2014 Summary of assessment
The condition of all physical processes has declined since 2009. Further changes in processes such as sea temperature, sea level, cyclones and wind, freshwater inflow, waves and currents are expected under climate change projections. Reduced sediment loads entering the Region are likely to improve the processes of sedimentation and light availability in the longer term. Nutrient cycling in the Region continues to be affected by nutrients from landbased run-off but changes in land management are likely to result in longterm improvements. Heavy rainfall in recent years has temporarily affected ocean salinity in some parts of the Region. Ocean pH is changing and is projected to decline in the future under climate change scenarios. Unlike the Outlook Report 2009, this assessment does not include consideration of pesticide accumulation.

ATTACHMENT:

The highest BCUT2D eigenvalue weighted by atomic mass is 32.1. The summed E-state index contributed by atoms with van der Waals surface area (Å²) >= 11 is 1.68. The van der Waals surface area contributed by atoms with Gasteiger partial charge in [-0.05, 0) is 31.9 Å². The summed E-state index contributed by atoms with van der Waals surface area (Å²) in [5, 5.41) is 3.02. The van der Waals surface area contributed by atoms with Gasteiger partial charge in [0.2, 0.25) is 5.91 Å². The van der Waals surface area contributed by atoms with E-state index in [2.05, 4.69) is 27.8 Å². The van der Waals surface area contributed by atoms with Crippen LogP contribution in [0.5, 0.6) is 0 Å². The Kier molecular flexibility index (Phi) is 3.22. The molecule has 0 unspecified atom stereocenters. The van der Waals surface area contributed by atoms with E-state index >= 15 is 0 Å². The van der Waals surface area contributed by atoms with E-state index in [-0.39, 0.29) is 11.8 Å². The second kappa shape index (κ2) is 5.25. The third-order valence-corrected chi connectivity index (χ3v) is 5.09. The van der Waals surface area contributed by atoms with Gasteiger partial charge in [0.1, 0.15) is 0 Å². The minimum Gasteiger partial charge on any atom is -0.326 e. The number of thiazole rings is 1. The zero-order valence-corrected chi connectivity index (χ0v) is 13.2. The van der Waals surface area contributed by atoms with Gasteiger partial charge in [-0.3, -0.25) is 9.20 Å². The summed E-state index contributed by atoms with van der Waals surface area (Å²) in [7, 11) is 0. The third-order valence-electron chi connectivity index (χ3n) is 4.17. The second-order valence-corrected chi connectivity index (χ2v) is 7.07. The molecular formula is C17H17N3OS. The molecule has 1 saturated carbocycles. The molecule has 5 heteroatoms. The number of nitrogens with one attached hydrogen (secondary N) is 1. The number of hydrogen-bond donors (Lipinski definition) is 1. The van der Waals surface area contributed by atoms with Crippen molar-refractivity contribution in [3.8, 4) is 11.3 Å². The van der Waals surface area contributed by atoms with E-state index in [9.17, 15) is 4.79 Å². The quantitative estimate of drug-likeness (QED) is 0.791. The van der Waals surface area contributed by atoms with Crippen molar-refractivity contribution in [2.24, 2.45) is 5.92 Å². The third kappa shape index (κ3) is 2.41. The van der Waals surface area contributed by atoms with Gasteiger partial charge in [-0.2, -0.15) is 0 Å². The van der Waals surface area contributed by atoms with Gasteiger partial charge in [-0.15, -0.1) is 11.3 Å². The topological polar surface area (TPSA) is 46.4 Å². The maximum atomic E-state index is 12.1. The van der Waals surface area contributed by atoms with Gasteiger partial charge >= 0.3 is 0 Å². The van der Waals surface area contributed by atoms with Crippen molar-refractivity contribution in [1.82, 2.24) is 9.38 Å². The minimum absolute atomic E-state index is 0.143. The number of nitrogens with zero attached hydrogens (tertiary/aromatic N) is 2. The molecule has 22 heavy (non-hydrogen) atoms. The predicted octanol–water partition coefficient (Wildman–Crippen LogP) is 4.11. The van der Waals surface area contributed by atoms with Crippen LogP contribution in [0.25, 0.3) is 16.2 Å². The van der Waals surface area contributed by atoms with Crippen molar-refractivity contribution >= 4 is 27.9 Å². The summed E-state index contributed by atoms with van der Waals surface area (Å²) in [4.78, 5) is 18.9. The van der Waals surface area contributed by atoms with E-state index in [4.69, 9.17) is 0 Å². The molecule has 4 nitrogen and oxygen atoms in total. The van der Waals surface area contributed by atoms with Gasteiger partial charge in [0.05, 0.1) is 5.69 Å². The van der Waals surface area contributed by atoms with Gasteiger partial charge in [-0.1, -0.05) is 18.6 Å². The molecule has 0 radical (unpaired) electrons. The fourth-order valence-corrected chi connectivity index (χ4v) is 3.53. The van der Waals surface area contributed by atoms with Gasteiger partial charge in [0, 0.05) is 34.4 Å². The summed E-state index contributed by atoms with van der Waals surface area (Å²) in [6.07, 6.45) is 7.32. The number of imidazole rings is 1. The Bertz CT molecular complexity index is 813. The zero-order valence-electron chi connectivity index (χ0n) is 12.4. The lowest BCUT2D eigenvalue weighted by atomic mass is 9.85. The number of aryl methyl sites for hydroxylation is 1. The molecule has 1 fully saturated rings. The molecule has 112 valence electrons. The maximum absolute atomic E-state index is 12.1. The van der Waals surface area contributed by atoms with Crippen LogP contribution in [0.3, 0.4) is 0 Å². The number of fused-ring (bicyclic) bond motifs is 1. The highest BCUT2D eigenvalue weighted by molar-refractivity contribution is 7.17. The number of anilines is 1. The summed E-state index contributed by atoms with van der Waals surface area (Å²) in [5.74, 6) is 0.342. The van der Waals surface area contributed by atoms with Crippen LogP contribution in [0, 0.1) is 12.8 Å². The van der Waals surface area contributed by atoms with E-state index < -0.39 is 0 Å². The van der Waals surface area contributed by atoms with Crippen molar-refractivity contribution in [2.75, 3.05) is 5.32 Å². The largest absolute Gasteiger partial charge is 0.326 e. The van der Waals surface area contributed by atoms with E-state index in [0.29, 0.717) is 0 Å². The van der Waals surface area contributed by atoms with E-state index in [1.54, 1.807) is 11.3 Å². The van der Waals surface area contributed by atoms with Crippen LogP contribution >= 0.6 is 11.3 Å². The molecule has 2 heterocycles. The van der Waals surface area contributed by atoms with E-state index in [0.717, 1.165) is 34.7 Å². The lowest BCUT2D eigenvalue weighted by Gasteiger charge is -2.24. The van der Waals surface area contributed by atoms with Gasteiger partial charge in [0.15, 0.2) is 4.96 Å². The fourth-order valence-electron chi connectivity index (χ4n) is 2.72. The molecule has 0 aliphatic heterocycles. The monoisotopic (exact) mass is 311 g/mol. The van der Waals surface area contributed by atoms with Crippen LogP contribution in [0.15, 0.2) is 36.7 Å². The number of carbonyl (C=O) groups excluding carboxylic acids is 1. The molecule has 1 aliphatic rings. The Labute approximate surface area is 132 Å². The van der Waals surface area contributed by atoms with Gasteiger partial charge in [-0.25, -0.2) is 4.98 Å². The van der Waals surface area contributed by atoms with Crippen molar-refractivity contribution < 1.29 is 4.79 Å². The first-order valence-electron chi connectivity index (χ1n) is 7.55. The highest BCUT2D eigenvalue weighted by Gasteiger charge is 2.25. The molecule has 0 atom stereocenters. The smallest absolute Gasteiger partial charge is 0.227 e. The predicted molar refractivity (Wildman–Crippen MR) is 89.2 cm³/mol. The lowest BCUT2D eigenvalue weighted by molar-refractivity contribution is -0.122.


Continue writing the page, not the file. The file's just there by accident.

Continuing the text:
At a Reef-wide scale, most ecological processes are considered to be in good condition but significant losses in coral cover and declines in Ecological processes ecosystem health in the inshore, southern two-thirds of the Region are likely to have affected some key ecological processes such as connectivity, reef building and recruitment.
Terrestrial habitats that support the Great Barrier Reef
Terrestrial habitats that support the Reef are generally in better condition in the northern catchment. However, supporting habitats have been substantially modified in southern areas (south of about Port Douglas), especially wetlands, forested floodplains, grass and sedgelands, woodlands and forests, and rainforests. Coral disease is being increasingly observed on the Great Barrier Reef and is predicted to increase in the future. There are few incidences of other disease and introduced species in the marine environment and they tend to be localised. Outbreaks may be becoming more frequent as ecosystem conditions decline. The overall assessment of ‘poor’ is due to the severity of outbreaks of crown-of-thorns starfish which seriously affect coral reef habitats on a large scale.
Poor, Trend not assessed
Outbreaks of disease, introduced species and pest species
Poor, No consistent trend
Full assessment summary: see Section 3.7
< Photograph © Chris Jones